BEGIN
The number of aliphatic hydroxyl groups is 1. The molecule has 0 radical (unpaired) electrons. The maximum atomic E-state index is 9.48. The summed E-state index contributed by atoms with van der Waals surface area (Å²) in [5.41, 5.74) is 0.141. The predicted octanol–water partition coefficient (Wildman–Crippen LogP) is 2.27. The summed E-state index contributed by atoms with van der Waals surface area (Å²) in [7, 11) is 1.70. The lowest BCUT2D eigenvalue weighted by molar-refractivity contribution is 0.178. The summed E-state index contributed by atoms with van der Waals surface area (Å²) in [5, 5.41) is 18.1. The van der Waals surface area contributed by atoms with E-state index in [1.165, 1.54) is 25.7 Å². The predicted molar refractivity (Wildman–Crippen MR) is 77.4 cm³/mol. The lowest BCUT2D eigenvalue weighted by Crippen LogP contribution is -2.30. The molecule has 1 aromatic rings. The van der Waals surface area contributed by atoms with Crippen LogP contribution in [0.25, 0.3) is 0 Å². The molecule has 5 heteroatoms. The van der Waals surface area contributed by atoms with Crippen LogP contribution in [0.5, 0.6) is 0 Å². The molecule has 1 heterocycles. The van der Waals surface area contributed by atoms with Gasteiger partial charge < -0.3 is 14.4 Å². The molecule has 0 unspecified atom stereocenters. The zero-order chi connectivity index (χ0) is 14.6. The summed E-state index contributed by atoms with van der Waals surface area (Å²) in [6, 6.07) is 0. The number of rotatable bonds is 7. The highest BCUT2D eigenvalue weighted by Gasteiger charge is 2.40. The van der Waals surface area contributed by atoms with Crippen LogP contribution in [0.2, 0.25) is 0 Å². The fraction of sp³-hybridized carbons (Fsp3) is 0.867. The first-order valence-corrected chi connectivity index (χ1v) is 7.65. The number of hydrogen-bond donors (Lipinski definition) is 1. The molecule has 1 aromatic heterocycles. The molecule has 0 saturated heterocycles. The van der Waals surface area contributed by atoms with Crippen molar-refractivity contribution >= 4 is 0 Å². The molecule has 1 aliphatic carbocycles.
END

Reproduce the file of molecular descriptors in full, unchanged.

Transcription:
The number of aliphatic hydroxyl groups is 1. The molecule has 0 radical (unpaired) electrons. The maximum atomic E-state index is 9.48. The summed E-state index contributed by atoms with van der Waals surface area (Å²) in [5.41, 5.74) is 0.141. The predicted octanol–water partition coefficient (Wildman–Crippen LogP) is 2.27. The summed E-state index contributed by atoms with van der Waals surface area (Å²) in [7, 11) is 1.70. The lowest BCUT2D eigenvalue weighted by molar-refractivity contribution is 0.178. The summed E-state index contributed by atoms with van der Waals surface area (Å²) in [5, 5.41) is 18.1. The van der Waals surface area contributed by atoms with E-state index in [1.165, 1.54) is 25.7 Å². The predicted molar refractivity (Wildman–Crippen MR) is 77.4 cm³/mol. The lowest BCUT2D eigenvalue weighted by Crippen LogP contribution is -2.30. The molecule has 1 aromatic rings. The van der Waals surface area contributed by atoms with Crippen LogP contribution in [0.25, 0.3) is 0 Å². The molecule has 5 heteroatoms. The van der Waals surface area contributed by atoms with Crippen LogP contribution in [0.5, 0.6) is 0 Å². The molecule has 1 heterocycles. The van der Waals surface area contributed by atoms with Gasteiger partial charge < -0.3 is 14.4 Å². The molecule has 0 unspecified atom stereocenters. The zero-order chi connectivity index (χ0) is 14.6. The summed E-state index contributed by atoms with van der Waals surface area (Å²) in [6, 6.07) is 0. The number of rotatable bonds is 7. The highest BCUT2D eigenvalue weighted by Gasteiger charge is 2.40. The van der Waals surface area contributed by atoms with Crippen LogP contribution in [0.2, 0.25) is 0 Å². The fraction of sp³-hybridized carbons (Fsp3) is 0.867. The first-order valence-corrected chi connectivity index (χ1v) is 7.65. The number of hydrogen-bond donors (Lipinski definition) is 1. The molecule has 1 aromatic heterocycles. The molecule has 0 saturated heterocycles. The van der Waals surface area contributed by atoms with Crippen molar-refractivity contribution >= 4 is 0 Å². The molecule has 1 aliphatic carbocycles.